Dogs Trust

Dogs Trust is the UK’s largest dog welfare charity. Each year, we rehome between 11,000 abandoned dogs through our 22 rehoming centres across the UK and Ireland. We are proud to promise to never put a healthy dog down, and we are working towards the day when every dog has a happy life, free from the threat of unnecessary destruction.

Our Dog School prevents relinquishment by equipping the owners of more than 20,000 dogs with the tools to prevent unwanted behaviours from occurring. We equip owners with the skills to understand their pooch and enhance the bond with their dog through reward-based methods.

Through our Outreach projects, we help society’s most vulnerable; the Hope Project provides food and veterinary care to dogs owned by people in housing crisis across the UK, Freedom Project provides emergency foster care and support to dogs owned by victims of domestic violence.

Our world-leading research team conducts ground-breaking studies that push the boundaries of veterinary and canine behavioural science and drive change in the canine welfare sector.

Through our international work we are helping the dogs of today and tomorrow. We build the capacity of canine welfare NGOs across the globe and share our 130 years of experience with hundreds of charities internationally. We aim to eradicate Rabies by 2030 and we are proud to say that our international fight against rabies has achieved herd immunity in Bosomtwe.

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    Adopt a dog and help your family’s mental health

    Dogs have been domesticated for thousands of years; during that time, they have become our closest companions. They provide us with love, loyalty, and support and can also play a valuable role in reducing our stress and anxiety.

    There are a number of ways in which dogs can help us relax and de-stress. One of the simplest ways is through physical contact. Petting a dog can release oxytocin, a calming and mood-boosting hormone. Studies have shown that petting a dog for just a few minutes can lower blood pressure and heart rate and reduce levels of the stress hormone cortisol.

    Dogs can also help to reduce stress by providing companionship and social support. Spending time with a dog can help to reduce feelings of loneliness and isolation. Dogs can also be a good source of emotional support, especially during difficult times. For example, one study found that people who interacted with dogs before a stressful test performed better than people who did not interact with dogs.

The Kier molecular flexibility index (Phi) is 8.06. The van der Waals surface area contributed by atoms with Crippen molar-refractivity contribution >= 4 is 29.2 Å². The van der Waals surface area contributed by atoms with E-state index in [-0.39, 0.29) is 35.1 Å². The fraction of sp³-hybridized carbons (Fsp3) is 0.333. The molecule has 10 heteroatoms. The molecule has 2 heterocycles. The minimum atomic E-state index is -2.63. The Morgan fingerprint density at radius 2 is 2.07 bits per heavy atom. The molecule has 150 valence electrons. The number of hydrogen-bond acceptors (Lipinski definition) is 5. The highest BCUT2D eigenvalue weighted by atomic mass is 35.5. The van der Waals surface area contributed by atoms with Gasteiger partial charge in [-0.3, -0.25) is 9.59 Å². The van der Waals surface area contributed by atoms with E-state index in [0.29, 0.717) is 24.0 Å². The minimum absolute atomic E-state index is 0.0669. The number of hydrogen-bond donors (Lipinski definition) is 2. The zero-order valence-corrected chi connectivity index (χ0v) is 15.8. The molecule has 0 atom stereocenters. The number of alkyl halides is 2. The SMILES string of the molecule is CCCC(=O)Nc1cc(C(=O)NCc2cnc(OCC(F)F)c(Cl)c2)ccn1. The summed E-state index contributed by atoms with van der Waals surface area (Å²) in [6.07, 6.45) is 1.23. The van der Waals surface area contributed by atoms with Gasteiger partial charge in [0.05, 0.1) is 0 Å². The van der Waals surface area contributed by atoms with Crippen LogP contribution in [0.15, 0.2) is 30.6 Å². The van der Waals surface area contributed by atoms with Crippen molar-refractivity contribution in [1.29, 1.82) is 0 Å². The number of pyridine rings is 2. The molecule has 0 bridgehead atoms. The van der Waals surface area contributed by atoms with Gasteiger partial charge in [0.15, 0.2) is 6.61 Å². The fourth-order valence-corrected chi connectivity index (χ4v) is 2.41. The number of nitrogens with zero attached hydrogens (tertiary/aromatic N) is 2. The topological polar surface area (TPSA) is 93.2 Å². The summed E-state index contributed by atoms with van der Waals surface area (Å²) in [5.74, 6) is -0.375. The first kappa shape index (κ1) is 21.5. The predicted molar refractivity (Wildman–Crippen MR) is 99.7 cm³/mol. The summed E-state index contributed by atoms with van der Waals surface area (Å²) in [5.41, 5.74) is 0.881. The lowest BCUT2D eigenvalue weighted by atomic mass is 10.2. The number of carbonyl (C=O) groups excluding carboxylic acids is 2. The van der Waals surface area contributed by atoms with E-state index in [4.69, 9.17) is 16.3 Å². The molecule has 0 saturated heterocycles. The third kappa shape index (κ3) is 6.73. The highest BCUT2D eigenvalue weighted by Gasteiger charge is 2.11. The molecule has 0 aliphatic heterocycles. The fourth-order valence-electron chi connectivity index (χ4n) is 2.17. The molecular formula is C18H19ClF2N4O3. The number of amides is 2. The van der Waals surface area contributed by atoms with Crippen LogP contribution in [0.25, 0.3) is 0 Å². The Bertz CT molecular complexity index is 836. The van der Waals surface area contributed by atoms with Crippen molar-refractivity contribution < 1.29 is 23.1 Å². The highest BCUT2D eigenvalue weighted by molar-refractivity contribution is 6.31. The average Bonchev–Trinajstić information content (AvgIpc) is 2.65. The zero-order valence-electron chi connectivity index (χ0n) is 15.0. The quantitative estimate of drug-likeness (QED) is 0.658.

Another way in which dogs can help to reduce stress is by encouraging us to be more active. Walking or exercising with your dog is a great way to reduce stress and improve your overall mood. Studies have shown that regular exercise can help reduce stress hormone levels and improve sleep quality.

    In addition to reducing stress, dogs can also help to reduce anxiety. For example, service dogs can be trained to help people with anxiety disorders to manage their symptoms and improve their quality of life. For example, a service dog might be trained to alert its owner to the onset of an anxiety attack or to provide physical comfort and support.

    Here are some specific examples of how dogs can help to reduce stress and anxiety in different people:

    • For people with PTSD: Therapy dogs can help people with PTSD to cope with their symptoms and improve their quality of life. For example, a therapy dog might be trained to accompany its owner to public places or to provide comfort and support during flashbacks.
    • For people with social anxiety: Dogs can help people with social anxiety to feel more comfortable and confident in social situations. For example, a dog might provide a distraction from anxious thoughts or help its owner to meet new people.
    • For students: Dogs can help students to reduce stress and anxiety related to school work and exams. For example, a dog might provide companionship and support during study sessions or help its owner to take breaks and relax.
    • For older adults: Dogs can help older adults to stay active and engaged and to reduce feelings of loneliness and isolation. For example, a dog might provide a reason to get outside and go for walks or help its owner socialise with others.

    If you are considering getting a dog to help reduce your stress and anxiety, be sure to do your research and choose a dog that is a good fit for your lifestyle and personality. It is also important to talk to your doctor to make sure that owning a dog is right for you.

    Here are some tips for getting the most out of your relationship with your dog and reducing stress and anxiety:

    • Spend time playing with and grooming your dog.
    • Teach your dog basic commands.
    • Take your dog for walks and to the park regularly.
    • Get your dog involved in activities that you both enjoy, such as hiking, swimming, or playing fetch.
    • Be patient and understanding with your dog. It takes time to build a strong bond.

    By following these tips, you can create a loving and supportive relationship with your dog that can help you reduce stress and anxiety and improve your overall well-being.

    Change a life today.
    Start donating.

    When cleaning your wardrobes, don’t throw items away – DONATE them to be reused!